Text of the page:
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Why are the fish dying, King Salmon?

Written By: - Date published: 2:09 pm, June 14th, 2012 - 21 comments
Categories: farming, food, sustainability - Tags:

No-one seems to know why the fish keep dying at King Salmon’s Waihinau farm in Pelorus Sound – or if they do they aren’t telling us.

King Salmon’s aquaculture general manager Mark Preece recently commented that up to seven per cent of fish were dying each day at the Pelorus Sound marine farm. Testing by the Ministry of Primary Industries (then known as Agriculture and Fisheries) confirmed the fish were clear of all known viruses and bacterial diseases.

Testing had ruled out site and seabed conditions, including low oxygen levels, said chief executive, Grant Rosewarne.

“In all our years of salmon farming we have never known the seabed to contribute to a high rate of mortality and it is not something (the ministry) has identified as a possible cause of concern.”

Ecologist Rob Schuckard, of French Pass, recently questioned why King Salmon had not followed protocol provided by Cawthron, their science provider, for managing its Waihinau Bay and Forsyth Bay sites between 2010 and 2012.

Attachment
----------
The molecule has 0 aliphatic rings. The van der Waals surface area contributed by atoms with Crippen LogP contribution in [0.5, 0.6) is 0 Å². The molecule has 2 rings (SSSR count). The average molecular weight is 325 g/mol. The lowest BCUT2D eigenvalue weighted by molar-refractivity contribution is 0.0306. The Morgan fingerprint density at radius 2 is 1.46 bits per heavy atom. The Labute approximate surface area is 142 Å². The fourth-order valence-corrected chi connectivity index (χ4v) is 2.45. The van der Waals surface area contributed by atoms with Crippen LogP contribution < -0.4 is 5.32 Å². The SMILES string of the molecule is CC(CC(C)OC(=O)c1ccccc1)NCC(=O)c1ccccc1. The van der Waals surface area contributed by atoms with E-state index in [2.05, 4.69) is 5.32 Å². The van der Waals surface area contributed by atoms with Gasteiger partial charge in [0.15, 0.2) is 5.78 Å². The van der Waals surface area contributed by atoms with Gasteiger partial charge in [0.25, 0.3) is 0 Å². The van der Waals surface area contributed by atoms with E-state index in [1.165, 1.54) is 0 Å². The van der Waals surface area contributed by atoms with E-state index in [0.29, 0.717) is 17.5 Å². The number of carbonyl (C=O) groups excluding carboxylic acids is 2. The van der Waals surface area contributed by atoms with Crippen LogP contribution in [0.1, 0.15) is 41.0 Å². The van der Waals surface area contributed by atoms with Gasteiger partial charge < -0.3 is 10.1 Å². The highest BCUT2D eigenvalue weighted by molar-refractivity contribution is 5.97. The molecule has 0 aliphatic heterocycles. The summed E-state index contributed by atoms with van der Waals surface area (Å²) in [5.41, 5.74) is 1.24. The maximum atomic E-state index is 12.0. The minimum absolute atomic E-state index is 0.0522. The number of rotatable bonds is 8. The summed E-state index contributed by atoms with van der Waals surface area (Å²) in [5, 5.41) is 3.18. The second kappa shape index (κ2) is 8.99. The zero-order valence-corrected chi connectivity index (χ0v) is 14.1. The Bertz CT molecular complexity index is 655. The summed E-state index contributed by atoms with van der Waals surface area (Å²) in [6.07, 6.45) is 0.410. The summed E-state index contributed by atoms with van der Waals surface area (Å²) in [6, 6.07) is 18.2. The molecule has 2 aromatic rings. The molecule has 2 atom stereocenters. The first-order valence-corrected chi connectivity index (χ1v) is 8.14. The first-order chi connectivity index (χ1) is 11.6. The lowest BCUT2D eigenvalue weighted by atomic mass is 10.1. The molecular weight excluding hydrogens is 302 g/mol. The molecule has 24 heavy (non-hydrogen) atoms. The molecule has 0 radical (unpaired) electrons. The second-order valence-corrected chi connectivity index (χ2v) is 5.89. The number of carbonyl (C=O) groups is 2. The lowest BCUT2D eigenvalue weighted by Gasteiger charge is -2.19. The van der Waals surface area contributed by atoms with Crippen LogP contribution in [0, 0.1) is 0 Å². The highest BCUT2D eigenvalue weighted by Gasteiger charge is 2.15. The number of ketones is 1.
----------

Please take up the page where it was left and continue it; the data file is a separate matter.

An independent science report showed the worst pollution under a King Salmon farm was at Waihinau in 2009, Mr Schuckard said.

Hydrogen sulphide gas, which was harmful to fish, was present and copper and zinc levels exceeded levels allowed under their resource consent.

Advice was that it would take eight or more years for the seabed to recover but after being fallowed in early 2010, the site was reoccupied only 18 months later.

And this from the Government aquaculture site; Seabed Effects.

Salmon farms affect the seabed directly beneath them through faeces and uneaten feed falling to the seafloor. These organic-rich particles can alter the physical, chemical and biological nature of the seabed. Organic enrichment increases microbial activity that, in turn, can lead to oxygen depletion in the sediment (and subsequent changes to biodiversity).